At the eastern extremity of Morant Point a site has been chosen for the light, sixty-five feet inland from high-water mark. Under nine feet of sand, and ten feet six inches above the sea, there is a hard solid coral rock admirably adapted for a foundation. It is easily approachable from Holland wharf, distant from the site about seven miles to the northwest. Good fresh water is close at hand, plenty of coral for lime, and hard wood to burn it with.
The tower is formed of cast iron plates from one inch to seven-eights thick: each plate is (launched all round inside, and no plate exceeds a ton in weight. Ninety-three of these plates bolted together on the inside, form the shaft of the column or tower. Upon this column a cast iron cap is fixed which forms the floor of the light-room, where ths revolving machinery is placed; and it also forms the footway of the gallery outside. The footway is supported by cast iron brackets, and protected by a strong wrought iron railing. Five feet in height of the light-room or lower portion of the lantern is made of cast iron plates so as to form a polygon of sixteen sides, and upon the fop of it is fixed the gun-metal frame of the lantern. Five feet in height of the lantern, is glazed with strong plate glass all round; and covered with a copper roof, surmounted by a suitable hood. The light is a revolving one, produced by fifteen Argand lamps, and directed by fifteen highly polished paraboloidal reflectors. The revolving machine shows three faces, each face having five lamps, and five reflectors. Each face throws five beams of reflected light in one, upon the eye of the seaman, and one revolution of the machine exhibits to his eye three appearances of the light in a given time.
The speed of the machine is such that the successions of light and darkness shall he regularly maintained, and a ship cannot be deceived by any other light in the neighbourhood.
The lower portion of the cast iron tower is to be let into the coral rock six or seven feet, and the interior of that portion, and also of twenty feet above it will be filled in with hot lime, sand, gravel, and broken stone to form a concrete mass, and give stability as well as prevent vibrations: above this, floors are prepared at each ten feet hich, and the whole is to be lined inside, and well painted white outside. Windows are provided for the tower, and ladder stairs, water pipes, soil pipes, and every other requisite for making the column comfortable and habitable.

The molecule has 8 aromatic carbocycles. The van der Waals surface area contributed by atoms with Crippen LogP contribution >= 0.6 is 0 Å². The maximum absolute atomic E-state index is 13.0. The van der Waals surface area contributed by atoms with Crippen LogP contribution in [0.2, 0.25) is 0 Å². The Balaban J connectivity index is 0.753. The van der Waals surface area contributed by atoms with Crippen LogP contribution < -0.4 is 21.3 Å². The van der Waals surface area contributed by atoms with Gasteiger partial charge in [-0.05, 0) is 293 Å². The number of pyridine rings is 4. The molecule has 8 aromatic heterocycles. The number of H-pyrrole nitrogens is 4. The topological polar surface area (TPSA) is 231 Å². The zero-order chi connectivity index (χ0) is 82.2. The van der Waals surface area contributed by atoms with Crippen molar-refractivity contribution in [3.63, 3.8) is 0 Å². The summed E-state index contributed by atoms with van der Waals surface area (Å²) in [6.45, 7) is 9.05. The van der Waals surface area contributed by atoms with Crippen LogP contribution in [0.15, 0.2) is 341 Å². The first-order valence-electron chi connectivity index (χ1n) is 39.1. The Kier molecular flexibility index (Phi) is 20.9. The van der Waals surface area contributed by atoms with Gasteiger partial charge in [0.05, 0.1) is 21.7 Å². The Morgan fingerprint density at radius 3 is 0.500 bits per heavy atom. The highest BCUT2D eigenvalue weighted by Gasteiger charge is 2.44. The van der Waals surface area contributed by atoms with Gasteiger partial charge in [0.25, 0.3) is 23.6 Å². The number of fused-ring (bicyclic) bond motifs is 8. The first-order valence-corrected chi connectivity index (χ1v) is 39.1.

Both the theory of electric currents and the practice had in iron steam boats, and in other iron structures warrant the safety of such a tower in case of lightning. From the top of the lantern to the base of the column it is one large and immeasurably abundant conductor; and at the bottom, to prevent the foundation being destroyed by the passage of electricity, Mr. Gordon has prepared an artificial metal conductor for carrying the current into the sea.
We cannot help observing here the strange want of knowledge in a well established branch of Natural Philosophy, which induced or permitted the fixing of a glass nob upon the top of the splendid new light-house at St. Katharines, Isle of Wight, by the Trinity House of London. The said nob was actually placed there in the year 1840, as a repeller of lightning. We have been told that the appendage has since been removed.
The difficulties offered by the locality of the light at Morant Point, were numerous and great;—the passage of the materials over a lagoon, —the distance from any other habitable part of the island,—the necessity for European workmen to erect the tower and light apparatus,— the insalubrity of the climate, excepting only for the cold months of the year,—the limited funds at the disposal of the light-house commissioners of the island,—and the artificial altitude requisite for elevating the light upon so low a natural site. These and numerous others have all been well overcome. The light-house will be shipped, and the requisite workmen will be embarked from London, so as to arrive in Jamaica on or a little before the 1st of November this year, and the whole will be then erected under the direction of Captain St. John, the island engineer, and the light will be exhibited about the end of December.
In the year 1780, the sea, driven by a hurricane, laid bare the rock on which the column is based ; and to anticipate such another hurricane, Mr. Gordon is to fix the tower well into the rock, and has provided a set of ladder steps for ascending to the door, in the event of the outside staircase being carried away.
Port Nicholson.—Extracts from a letter from New Zetland, May, 1841.
This is your November month at home,—that is to say transversing the order of the year, and your month of April is not to be compared with it: generally a moderate gale steady from the south-east, or squally weather from the north-west with rain. This is our winter, and is attended more with wet than cold, although during the last week we have been chilled by a south-easter attended with rain; the thermometer as low as 43°, it rarely falls lower.